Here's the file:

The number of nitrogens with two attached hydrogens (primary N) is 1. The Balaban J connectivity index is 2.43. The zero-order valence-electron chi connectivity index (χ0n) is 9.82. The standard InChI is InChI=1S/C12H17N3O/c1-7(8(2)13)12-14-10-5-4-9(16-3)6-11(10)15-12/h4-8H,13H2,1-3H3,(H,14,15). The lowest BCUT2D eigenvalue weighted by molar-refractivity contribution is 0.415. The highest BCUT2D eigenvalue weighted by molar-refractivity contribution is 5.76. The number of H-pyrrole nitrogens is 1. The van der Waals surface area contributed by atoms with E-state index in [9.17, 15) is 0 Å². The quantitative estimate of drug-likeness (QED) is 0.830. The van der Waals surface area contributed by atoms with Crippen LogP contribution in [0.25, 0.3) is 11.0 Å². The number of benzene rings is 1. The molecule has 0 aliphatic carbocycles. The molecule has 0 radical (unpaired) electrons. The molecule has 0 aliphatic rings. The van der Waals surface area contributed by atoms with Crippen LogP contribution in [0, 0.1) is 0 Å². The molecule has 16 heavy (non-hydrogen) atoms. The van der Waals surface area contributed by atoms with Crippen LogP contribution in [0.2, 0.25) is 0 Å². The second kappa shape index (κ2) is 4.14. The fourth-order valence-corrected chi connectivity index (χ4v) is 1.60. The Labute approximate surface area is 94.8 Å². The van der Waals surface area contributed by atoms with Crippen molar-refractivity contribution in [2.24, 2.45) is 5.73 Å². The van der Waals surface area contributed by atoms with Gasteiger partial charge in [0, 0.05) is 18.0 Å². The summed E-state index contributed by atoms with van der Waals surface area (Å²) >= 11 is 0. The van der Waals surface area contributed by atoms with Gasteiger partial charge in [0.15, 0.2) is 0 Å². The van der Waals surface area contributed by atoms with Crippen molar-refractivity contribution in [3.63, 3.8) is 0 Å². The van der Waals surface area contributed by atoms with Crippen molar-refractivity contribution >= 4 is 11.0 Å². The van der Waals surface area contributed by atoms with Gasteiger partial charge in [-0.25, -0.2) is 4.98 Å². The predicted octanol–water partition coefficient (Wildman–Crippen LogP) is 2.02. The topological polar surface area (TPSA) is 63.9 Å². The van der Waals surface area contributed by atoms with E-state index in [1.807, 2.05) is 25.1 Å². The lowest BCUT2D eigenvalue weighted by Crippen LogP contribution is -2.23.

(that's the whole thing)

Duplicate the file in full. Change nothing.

The number of nitrogens with two attached hydrogens (primary N) is 1. The Balaban J connectivity index is 2.43. The zero-order valence-electron chi connectivity index (χ0n) is 9.82. The standard InChI is InChI=1S/C12H17N3O/c1-7(8(2)13)12-14-10-5-4-9(16-3)6-11(10)15-12/h4-8H,13H2,1-3H3,(H,14,15). The lowest BCUT2D eigenvalue weighted by molar-refractivity contribution is 0.415. The highest BCUT2D eigenvalue weighted by molar-refractivity contribution is 5.76. The number of H-pyrrole nitrogens is 1. The van der Waals surface area contributed by atoms with E-state index in [9.17, 15) is 0 Å². The quantitative estimate of drug-likeness (QED) is 0.830. The van der Waals surface area contributed by atoms with Crippen LogP contribution in [0.25, 0.3) is 11.0 Å². The number of benzene rings is 1. The molecule has 0 aliphatic carbocycles. The molecule has 0 radical (unpaired) electrons. The molecule has 0 aliphatic rings. The van der Waals surface area contributed by atoms with Crippen LogP contribution in [0, 0.1) is 0 Å². The molecule has 16 heavy (non-hydrogen) atoms. The van der Waals surface area contributed by atoms with Crippen LogP contribution in [0.2, 0.25) is 0 Å². The second kappa shape index (κ2) is 4.14. The fourth-order valence-corrected chi connectivity index (χ4v) is 1.60. The Labute approximate surface area is 94.8 Å². The van der Waals surface area contributed by atoms with Crippen molar-refractivity contribution in [2.24, 2.45) is 5.73 Å². The van der Waals surface area contributed by atoms with Gasteiger partial charge in [0, 0.05) is 18.0 Å². The summed E-state index contributed by atoms with van der Waals surface area (Å²) >= 11 is 0. The van der Waals surface area contributed by atoms with Gasteiger partial charge in [0.15, 0.2) is 0 Å². The van der Waals surface area contributed by atoms with Crippen molar-refractivity contribution in [3.63, 3.8) is 0 Å². The van der Waals surface area contributed by atoms with Crippen molar-refractivity contribution >= 4 is 11.0 Å². The van der Waals surface area contributed by atoms with Gasteiger partial charge in [-0.25, -0.2) is 4.98 Å². The predicted octanol–water partition coefficient (Wildman–Crippen LogP) is 2.02. The topological polar surface area (TPSA) is 63.9 Å². The van der Waals surface area contributed by atoms with E-state index in [1.807, 2.05) is 25.1 Å². The lowest BCUT2D eigenvalue weighted by Crippen LogP contribution is -2.23.